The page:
Studying Hawksbills: Where They Live

Barry Krueger prepares to release a hawksbill turtle after conducting research aboard a dive boat in Barbados. © Brian J. Hutchinson

Barry Krueger prepares to release a hawksbill turtle after conducting research aboard a dive boat in Barbados. © Brian J. Hutchinson

By Barry Krueger and Julia Horrocks

The vast majority of sea turtle studies happen on beaches when females emerge to nest, yet sea turtles spend virtually all of their lives at sea. Aside from the logistical challenge of studying the turtles down deep where they live, there are also potentially prohibitive economic components including skilled professionals, boats, and scuba (self contained underwater breathing apparatus) gear. In spite of those challenges, since 1998 the Barbados Sea Turtle Project (BSTP) of the University of the West Indies, Barbados, has been monitoring hawksbill turtles on foraging sites at depths of up to 40 meters (131 feet).

Most foraging ground studies are conducted in shallow waters where sighting and capturing the animals are easier. Given sufficient turtle numbers in a shallow-water study site, researchers can achieve fairly high capture rates with minimal gear using common techniques such as netting, turtle rodeo-ing (jumping off a boat), and snorkeling or free-diving.

The study of turtles in deeper water habitats, however, requires a boat, a crew, and usually scuba diving. Although scuba diving allows people to enter underwater worlds that are otherwise inaccessible, it requires safety precautions that set certain limitations, such as the number of safe ascents and descents that can be made in a given time period. As such, the catch-per-unit effort is generally lower than with surface capture methods, and many hours of diving are required to catch a sufficient sample of turtles for research purposes. Surface capture studies generally have a high intensity of effort over a shorter period of time, whereas scuba diving requires a significant investment in time spread over a longer period.

In Barbados, BSTP has overcome the costs and logistical issues involved in operating a scuba diving−based turtle monitoring program by partnering with a recreational dive company, Hightide Watersports. The company generously allows the BSTP staff to conduct underwater research without paying for boat time, tank fills, or dive equipment. As a result, BSTP has conducted more than 2,500 hours of survey on 1,700 dives over the past decade. The project has captured approximately 1,000 turtles, mostly juvenile hawksbills, with many caught more than once and some up to 15 times over a 10-year period.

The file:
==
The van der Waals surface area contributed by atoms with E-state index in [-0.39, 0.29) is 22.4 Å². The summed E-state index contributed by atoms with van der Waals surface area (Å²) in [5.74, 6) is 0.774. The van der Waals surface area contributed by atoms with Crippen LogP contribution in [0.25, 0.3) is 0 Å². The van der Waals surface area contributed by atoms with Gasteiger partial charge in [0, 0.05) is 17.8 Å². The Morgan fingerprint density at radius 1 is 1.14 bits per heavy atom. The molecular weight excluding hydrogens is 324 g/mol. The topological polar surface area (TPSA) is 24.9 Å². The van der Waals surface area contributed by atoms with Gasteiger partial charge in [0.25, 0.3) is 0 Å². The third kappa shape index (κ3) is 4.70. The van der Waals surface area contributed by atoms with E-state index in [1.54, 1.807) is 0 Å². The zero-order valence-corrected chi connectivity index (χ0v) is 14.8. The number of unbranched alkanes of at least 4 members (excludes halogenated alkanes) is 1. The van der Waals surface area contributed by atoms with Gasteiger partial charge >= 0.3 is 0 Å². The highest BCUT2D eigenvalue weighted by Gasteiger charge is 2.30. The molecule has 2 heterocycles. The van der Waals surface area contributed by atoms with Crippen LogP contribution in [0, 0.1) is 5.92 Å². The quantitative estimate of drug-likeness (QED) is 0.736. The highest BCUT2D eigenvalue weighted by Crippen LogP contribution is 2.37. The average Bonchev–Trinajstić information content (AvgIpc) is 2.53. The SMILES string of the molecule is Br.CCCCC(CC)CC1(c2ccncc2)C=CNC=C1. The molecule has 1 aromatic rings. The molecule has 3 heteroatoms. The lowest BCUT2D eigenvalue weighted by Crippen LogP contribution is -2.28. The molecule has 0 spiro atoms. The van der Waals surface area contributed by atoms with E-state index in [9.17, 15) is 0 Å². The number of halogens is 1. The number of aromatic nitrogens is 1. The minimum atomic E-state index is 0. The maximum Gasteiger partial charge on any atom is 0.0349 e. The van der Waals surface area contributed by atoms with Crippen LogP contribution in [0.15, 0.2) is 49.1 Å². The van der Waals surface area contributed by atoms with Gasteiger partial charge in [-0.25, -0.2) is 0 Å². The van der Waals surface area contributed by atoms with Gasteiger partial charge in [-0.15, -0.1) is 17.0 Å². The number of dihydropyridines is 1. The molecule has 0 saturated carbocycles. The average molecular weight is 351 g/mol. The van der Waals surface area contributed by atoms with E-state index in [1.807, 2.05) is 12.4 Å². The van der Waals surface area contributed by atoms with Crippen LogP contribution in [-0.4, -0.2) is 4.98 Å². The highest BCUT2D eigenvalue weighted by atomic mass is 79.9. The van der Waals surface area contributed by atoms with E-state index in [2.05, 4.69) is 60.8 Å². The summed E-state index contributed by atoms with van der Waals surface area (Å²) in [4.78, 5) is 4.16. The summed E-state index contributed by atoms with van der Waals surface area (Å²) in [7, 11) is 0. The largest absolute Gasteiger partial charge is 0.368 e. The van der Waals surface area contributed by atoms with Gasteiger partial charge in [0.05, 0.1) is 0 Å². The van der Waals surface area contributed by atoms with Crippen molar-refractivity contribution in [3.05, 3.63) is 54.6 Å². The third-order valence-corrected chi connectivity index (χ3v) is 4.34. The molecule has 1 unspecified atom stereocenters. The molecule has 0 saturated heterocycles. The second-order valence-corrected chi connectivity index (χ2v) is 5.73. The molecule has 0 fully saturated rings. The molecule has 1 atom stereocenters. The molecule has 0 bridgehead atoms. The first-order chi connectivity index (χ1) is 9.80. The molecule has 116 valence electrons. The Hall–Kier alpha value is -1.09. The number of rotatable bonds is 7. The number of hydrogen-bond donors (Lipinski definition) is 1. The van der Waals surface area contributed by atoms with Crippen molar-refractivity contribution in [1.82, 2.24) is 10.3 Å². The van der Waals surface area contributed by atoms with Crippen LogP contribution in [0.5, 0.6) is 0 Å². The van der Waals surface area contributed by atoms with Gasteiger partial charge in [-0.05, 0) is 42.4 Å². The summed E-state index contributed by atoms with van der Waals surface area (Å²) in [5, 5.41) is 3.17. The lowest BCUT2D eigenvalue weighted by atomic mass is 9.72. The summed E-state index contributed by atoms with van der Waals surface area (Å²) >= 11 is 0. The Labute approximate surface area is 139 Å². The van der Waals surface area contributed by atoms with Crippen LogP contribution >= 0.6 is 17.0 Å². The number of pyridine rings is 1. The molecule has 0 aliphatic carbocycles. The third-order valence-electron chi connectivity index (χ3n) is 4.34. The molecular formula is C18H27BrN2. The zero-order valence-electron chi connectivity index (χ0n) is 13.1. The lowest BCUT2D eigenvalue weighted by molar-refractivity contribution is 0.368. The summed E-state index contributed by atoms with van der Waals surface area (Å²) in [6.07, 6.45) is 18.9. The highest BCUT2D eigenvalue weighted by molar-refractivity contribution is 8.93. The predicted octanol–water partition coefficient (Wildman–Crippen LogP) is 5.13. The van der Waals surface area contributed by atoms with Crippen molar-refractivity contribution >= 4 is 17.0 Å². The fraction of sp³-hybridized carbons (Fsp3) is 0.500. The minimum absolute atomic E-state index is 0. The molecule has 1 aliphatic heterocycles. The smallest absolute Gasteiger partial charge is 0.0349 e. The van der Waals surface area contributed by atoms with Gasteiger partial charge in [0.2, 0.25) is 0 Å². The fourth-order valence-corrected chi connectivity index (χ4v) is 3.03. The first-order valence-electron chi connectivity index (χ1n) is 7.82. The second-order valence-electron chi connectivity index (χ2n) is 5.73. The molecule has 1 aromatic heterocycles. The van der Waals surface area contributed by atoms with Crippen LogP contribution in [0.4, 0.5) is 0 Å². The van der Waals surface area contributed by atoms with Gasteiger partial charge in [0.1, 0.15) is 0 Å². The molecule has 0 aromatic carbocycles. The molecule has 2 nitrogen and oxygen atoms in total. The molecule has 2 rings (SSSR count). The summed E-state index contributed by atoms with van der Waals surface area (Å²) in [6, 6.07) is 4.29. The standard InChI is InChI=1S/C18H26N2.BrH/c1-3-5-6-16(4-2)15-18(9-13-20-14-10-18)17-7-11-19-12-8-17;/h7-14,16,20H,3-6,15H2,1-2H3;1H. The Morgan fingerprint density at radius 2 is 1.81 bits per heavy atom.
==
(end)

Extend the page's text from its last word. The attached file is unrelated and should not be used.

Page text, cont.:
During the study, turtles are brought aboard the dive boat where researchers can collect standard morphometric data, apply tags, and collect samples. This program has provided important new information on growth and survival of juvenile and sub-adult size hawksbill turtles and has allowed BSTP to develop a tissue database representing many individuals, sampled over a long time span.

In return for supporting BSTP, Hightide Watersports is able to provide a unique experience for its customers. With sea turtle biologists conducting research on board, patrons are able to see turtles up close in a controlled environment in which they can watch the data collection process, ask questions, and take photographs. Non-divers can also go out on the dive boat to observe the monitoring, thereby providing the dive operator with an additional source of income. BSTP biologists use the opportunity to provide a thorough, educational experience for Hightide Watersports’ customers, who often declare it to be “the highlight of their entire holiday.” This experience often results in repeat visits by customers within the same holiday period, and it is also a driving force for repeated vacations to Barbados. The turtle experience can be so profound that many participants stay engaged with BSTP for years after their trip, writing to find out about the turtle(s) they saw captured during their dives.

Deep-water research is providing life history information about sea turtles that is of great importance in helping to conserve those animals and their habitats. In Barbados, it is also providing added business for a tourist centered dive operation. Although the value of nesting sea turtles to tourism is well recognized, the value of foraging animals is seldom seen. The partnership between BSTP and Hightide Watersports serves as a model for how the challenges of conducting at-sea turtle research can be met through creative and mutually beneficial ties with the tourism industry.